At nearly 670 kilometres long, the Coastal GasLink pipeline project to supply natural gas to LNG Canada’s liquefaction facility at Kitimat has been divided into eight construction segments. There’ll be 14 work camps along the route. Construction activity is to begin next year, ramping up to intense activity the following year. (Map courtesy Coastal GasLink)                                The Coastal GasLink project is worth $6.2 billion and is divided into eight sections, each roughly 80km long. (Contributed photo)

At nearly 670 kilometres long, the Coastal GasLink pipeline project to supply natural gas to LNG Canada’s liquefaction facility at Kitimat has been divided into eight construction segments. There’ll be 14 work camps along the route. Construction activity is to begin next year, ramping up to intense activity the following year. (Map courtesy Coastal GasLink) The Coastal GasLink project is worth $6.2 billion and is divided into eight sections, each roughly 80km long. (Contributed photo)

Locals get taste of pipeline construction benefits

The meeting outlined contract opportunities for Coastal GasLink pipeline

Area businesses gathered in Terrace Nov. 27 for an all-day session outlining contract opportunities arising from the construction of the western end of the Coastal GasLink natural gas pipeline which will feed LNG Canada’s liquefaction facility at Kitimat.

At 670 kilometres long, beginning in the northeastern B.C. gas fields, the Coastal GasLink project is worth $6.2 billion and is divided into eight sections, each roughly 80km long.

This western-most section, called Section 8, is being built by the Macro-Spiecapag Joint Venture. Its representatives were at the meeting along with those from Coastal GasLink and subcontractors.

READ MORE: Natural gas pipeline cost soars

Coastal GasLink, a subsidiary of TransCanada, has already signed contracts worth $620 million with First Nations ventures connected to First Nations territorial interests along the pipeline route.

These contracts primarily cover route clearing, medical services, security and construction camp activities with Macro-Spiecapag and other specialized companies doing the actual laying of the 48-inch diameter gas pipeline.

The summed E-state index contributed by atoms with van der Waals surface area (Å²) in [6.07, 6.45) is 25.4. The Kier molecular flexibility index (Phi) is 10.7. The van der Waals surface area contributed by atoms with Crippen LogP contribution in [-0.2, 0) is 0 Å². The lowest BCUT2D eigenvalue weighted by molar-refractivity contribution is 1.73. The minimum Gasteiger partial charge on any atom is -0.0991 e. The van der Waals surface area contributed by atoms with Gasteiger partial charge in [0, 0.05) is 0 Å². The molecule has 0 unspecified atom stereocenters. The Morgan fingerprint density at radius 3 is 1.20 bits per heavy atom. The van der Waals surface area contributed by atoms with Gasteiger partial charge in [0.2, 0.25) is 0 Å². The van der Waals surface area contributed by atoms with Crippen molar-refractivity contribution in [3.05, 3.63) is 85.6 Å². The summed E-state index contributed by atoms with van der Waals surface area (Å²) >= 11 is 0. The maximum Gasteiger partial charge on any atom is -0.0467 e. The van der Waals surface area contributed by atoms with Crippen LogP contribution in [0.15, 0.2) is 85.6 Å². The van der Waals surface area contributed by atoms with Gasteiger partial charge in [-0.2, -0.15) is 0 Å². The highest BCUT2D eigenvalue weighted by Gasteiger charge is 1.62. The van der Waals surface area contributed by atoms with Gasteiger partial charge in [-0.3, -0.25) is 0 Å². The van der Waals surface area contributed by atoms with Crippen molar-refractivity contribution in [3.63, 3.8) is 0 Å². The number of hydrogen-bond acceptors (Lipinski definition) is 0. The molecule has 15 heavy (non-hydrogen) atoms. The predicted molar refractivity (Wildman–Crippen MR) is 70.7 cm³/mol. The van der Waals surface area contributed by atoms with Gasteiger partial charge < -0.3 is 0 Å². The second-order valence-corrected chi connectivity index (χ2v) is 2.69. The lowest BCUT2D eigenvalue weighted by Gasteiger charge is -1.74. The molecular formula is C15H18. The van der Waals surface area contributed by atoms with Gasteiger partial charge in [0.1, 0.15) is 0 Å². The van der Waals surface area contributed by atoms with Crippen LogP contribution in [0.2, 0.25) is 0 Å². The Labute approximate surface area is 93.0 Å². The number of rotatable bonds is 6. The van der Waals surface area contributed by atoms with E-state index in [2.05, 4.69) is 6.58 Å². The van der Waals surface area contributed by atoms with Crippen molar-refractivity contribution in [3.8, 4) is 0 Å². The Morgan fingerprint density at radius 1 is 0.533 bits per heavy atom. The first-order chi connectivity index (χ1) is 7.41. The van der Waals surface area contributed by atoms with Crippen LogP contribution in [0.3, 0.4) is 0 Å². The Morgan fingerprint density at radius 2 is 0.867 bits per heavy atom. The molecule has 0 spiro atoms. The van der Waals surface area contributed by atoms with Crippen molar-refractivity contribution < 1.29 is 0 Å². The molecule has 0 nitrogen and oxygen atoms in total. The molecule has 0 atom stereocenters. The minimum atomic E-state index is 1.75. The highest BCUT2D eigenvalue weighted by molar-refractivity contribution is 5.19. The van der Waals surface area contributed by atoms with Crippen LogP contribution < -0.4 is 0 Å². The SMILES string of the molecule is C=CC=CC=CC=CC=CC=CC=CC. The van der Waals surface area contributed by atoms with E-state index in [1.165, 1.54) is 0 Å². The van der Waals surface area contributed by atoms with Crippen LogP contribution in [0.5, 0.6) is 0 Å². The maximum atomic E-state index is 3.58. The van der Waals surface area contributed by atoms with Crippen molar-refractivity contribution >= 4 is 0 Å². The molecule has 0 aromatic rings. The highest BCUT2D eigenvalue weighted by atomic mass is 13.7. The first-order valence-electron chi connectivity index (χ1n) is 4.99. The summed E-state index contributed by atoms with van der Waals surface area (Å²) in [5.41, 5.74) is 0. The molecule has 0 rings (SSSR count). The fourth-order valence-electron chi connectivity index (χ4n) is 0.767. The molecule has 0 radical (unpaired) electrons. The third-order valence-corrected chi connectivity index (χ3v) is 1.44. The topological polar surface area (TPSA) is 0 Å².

For this western-most 84 kilometre section of the pipeline, Coastal GasLink has economic benefits agreements with the Kitselas First Nation, the Haisla Nation, the Witset First Nation near Smithers and the Wet’suwet’en First Nation and Skin Tyee Nation in the Lakes District area.

In addition to the $620 million for Indigenous-designated contracts, there’s an additional $400 million in contract opportunities tied to the pipeline construction work.

Each of these pipeline sections will require hundreds of workers at peak construction. They will be housed in 14 camps of various sizes for varying lengths of time. One of the largest on this end of the route is the Sitka Lodge in Kitimat, belonging to work camp provider Civeo.

It’s located just off Lahakas Boulevard near the Kitimat General Hospital and now has 646 rooms, expanding to 1,100 in the new year, Civeo stated in a late October press release.

It’s partnering with the Haisla and its accommodation provision contract covers 18 months with an option to extend to 36 months.

Civeo is one of four prime work camp providers hired by Coastal GasLink and at the construction peak, 600 workers will be staying at the Sitka camp for roughly six to eight months.

There’s a second large camp also to be constructed in this area. Called Pioneer 4 and to be located in the Clore River area approximately 60 kilometres from Kitimat, it’s the responsibility of camp provider ATCO/ESS, another joint venture, and will have a peak capacity of approximately 350 people.

Two other smaller camps for approximately 35 workers each are also being planned in the area.

Additionally, two other construction camps are to be built toward the Houston end of Section 8 with two more camps located in the vicinity of Houston for Section 7. One of those is to house 450 people at peak capacity and the other 300 people. These are Civeo camps as well.

“Regardless of the area or size, safety of the workers in the camp and the nearby communities is paramount,” says Coastal GasLink official Jacquelyn Benson in an email.

“TransCanada and its contractors will work with local law enforcement, fire and emergency services to develop emergency response plans and share information on the project and activities in the area,” she says.

“It’s in our interests to ensure that the camps are professionally run and respectful to the communities they neighbour.”

Clearing and other work along the pipeline route will begin in 2019 with activity increasing in intensity in 2020 and 2021.

Macro-Spiecapag is also building a second section of the pipeline of 82km located roughly between Burns Lake and Vanderhoof with both sections carrying a value of more than $900 million.

A number of the Sitka Lodge rooms are also being set aside for workers assigned to the initial construction phase of the LNG Canada facility.

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